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We've started getting into "real" math in the last couple of units, with theorems, hypotheses, and counterexamples. It's about time we actually did a proof.

Rolle's Theorem says:

Let f be a function that

  • is continuous on the closed interval [a, b]
      
  • is differentiable on the open interval (a, b), and
      
  • has f(a) = f(b).

Then there is some c in the open interval (a, b) with f'(c) = 0.

Proof of Rolle's Theorem

We'll prove this in a couple of different cases.

Case 1 (the boring case): If f is constant on [a, b], then f(a) = f(c) for every c in (a, b):

A horizontal line has a derivative (slope) of zero everywhere, so f'(c) = 0 for all c in (a, b). 

If f is constant on any sub-interval of [a, b], the same argument applies:

Now suppose f is not constant on any sub-interval of [a, b], since we've already taken care of that case. The extreme value theorem says f must have a maximum and a minimum on [a, b]. The max and the min can't both equal f(a) since then we would be back in Case 1.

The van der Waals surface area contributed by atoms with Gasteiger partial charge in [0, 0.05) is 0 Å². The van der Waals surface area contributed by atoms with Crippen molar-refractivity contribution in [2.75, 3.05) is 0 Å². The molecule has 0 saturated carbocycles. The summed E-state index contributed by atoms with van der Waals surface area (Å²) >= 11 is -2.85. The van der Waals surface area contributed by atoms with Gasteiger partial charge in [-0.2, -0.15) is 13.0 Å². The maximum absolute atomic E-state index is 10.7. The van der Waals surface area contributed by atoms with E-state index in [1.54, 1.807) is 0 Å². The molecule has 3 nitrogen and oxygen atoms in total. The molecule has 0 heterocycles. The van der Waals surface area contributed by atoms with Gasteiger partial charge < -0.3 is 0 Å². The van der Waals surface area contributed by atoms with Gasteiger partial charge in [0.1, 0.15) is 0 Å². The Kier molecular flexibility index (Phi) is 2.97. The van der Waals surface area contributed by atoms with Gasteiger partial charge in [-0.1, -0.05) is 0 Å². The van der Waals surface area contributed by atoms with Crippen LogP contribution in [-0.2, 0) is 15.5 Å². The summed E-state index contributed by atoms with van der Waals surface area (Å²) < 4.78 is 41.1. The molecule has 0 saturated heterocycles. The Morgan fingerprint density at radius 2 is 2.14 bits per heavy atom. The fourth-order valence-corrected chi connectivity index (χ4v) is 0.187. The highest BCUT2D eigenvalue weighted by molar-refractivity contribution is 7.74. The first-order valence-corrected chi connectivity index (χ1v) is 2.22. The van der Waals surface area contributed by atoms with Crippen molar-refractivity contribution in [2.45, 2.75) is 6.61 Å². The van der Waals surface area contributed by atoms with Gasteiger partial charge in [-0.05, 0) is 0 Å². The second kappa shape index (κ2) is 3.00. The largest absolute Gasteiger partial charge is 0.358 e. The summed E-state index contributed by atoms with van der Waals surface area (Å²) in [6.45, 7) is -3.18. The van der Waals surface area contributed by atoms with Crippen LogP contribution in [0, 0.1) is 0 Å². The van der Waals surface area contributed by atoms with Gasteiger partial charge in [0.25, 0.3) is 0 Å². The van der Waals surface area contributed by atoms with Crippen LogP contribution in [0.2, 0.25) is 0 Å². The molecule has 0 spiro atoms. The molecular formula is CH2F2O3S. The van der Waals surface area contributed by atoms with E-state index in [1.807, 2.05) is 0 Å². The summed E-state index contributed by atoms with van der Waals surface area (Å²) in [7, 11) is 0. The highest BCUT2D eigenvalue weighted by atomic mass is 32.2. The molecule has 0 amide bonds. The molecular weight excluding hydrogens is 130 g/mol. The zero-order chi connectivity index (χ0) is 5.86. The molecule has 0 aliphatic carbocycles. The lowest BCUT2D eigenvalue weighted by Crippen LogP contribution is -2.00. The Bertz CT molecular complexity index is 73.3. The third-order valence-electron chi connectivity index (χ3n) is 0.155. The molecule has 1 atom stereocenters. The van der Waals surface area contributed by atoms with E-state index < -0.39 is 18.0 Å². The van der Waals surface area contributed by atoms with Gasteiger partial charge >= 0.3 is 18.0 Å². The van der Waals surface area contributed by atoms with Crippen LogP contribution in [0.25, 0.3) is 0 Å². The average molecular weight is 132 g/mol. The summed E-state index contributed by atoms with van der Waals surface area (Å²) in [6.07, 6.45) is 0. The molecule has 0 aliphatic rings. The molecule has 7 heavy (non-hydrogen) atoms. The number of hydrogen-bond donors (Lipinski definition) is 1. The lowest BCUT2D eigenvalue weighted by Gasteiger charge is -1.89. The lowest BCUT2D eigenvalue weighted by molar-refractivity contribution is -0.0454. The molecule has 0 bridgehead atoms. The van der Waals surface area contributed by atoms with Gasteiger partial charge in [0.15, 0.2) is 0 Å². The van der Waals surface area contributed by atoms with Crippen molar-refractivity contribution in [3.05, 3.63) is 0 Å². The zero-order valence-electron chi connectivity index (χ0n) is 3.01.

Case 2: The maximum value of f on [a, b] is greater than f(a). Let c be a value of x where this maximum occurs:

Calculate f'(c) by looking at the limit definition:

.

We know f(c + h) < f(c) since f(c) is the maximum value of f on our interval. The numerator of the quotient will be negative for any value of h close to 0. If h is less than zero we'll have a negative over a negative, so the quotient will be positive:

.

If h is greater than zero we'll have a negative over a positive, so the quotient will be negative:

.

We're assuming f is differentiable on (a,b), which means f'(c) needs to exist. We're getting positive numbers as h approaches 0 from the left, and negative numbers as h approaches 0 from the right. The only way the limit can exist is to equal 0. Therefore

Case 3: The minimum value of f on [a, b] is less than f(a).

Sample Problem

Finish the proof in Case 3.

This is the same as Case 2. Let c be a value of x where a minimum occurs:

We know

Since f(c) is a minimum, f(c + h) will be larger and therefore f(c + h)-f(c) is positive. If h is negative then the quotient

is negative; if h is positive then the quotient is positive. As in Case 2, the only way for the limit

to exist is to have f'(c) = 0, since we find negative numbers as h approaches from one side and positive numbers as h approaches from the other side.

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